A common thread was that people said they don't want to die in pain, they don't want to die alone and they don't want to be a burden on their loved ones, Francescutti said. Better palliative care would go a long way toward addressing those concerns.
I've written before about assisted suicide and palliative care. My greatest concern is that the more we focus on how to stop a problem from existing, the less time we spend on trying to solve it.
In this case, it's pain, community, being a burden. Healthcare is expensive, people are busy working multiple jobs or being stuck in gridlock - we have collectively put "the economy" above human well-being, and this is part of the price.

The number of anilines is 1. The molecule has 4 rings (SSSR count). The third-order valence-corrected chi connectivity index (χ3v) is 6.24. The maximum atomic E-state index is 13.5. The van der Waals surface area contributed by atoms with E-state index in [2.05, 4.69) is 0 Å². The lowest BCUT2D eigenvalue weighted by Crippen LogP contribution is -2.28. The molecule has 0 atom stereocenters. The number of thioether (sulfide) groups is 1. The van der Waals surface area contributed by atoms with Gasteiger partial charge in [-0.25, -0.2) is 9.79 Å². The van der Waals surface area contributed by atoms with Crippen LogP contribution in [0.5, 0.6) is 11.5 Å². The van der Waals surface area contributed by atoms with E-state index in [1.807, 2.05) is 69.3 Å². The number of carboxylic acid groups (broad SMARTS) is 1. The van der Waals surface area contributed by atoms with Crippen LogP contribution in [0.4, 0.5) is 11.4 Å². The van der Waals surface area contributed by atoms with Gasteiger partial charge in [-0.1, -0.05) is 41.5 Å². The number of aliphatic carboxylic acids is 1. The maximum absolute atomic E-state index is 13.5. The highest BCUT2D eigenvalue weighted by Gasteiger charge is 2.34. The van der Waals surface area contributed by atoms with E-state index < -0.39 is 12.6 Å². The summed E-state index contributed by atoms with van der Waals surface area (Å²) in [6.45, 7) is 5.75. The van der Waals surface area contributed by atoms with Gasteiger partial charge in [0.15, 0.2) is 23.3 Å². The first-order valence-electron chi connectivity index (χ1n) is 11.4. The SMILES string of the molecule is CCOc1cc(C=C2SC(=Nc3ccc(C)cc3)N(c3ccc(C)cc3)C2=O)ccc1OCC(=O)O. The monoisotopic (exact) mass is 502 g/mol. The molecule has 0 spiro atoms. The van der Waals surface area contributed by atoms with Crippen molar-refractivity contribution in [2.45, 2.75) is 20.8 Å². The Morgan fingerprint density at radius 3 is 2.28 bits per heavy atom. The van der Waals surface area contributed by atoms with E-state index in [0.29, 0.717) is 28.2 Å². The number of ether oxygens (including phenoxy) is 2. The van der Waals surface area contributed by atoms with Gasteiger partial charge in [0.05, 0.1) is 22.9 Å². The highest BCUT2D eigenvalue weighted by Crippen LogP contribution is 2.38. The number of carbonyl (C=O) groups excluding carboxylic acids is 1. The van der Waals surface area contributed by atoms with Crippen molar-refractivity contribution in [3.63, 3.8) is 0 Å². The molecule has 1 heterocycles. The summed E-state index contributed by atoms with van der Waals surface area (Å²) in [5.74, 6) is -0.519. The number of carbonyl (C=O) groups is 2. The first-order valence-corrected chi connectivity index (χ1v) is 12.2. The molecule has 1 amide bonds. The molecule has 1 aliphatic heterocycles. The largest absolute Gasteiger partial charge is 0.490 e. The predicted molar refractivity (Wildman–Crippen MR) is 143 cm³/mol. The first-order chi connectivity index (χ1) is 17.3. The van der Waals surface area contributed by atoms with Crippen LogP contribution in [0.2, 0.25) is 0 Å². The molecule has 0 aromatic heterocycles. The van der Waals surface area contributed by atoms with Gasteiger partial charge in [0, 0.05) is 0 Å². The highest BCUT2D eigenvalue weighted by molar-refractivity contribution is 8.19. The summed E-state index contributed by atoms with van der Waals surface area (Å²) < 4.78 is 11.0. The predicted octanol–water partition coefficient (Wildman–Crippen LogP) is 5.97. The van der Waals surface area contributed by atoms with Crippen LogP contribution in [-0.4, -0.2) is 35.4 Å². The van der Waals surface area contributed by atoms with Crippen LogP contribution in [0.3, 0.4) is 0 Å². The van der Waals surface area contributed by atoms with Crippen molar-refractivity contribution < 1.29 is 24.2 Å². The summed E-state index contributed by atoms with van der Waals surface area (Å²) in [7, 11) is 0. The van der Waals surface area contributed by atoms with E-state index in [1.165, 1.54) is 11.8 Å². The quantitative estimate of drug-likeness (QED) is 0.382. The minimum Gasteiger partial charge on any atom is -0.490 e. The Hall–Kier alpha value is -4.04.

It's hardly the only one, though.
I just wrote a post on how politics is all about an end-game that never comes; Opposition continues to exist, no matter how hard you message or crack down.
The same applies to crime and its social determinants; locking up criminals in perpetuity or banishing poor people doesn't make structural problems go away. Downloading responsibility to other tiers of government or society doesn't work, either.
Band-aid solutions don't cut it. One-offs designed and delivered in silos aren't enough.
Sustainability isn't a game to be won, it's like a garden that needs constant tending.
So long as we keep playing whack-a-mole and trying to stop problems from existing, we will never address them successfully.
We need to stop focusing on how we die or how we destroy our enemies and start focusing on how we're going to live, here, together.
Until then we're just wasting time and resources. So much for efficiency.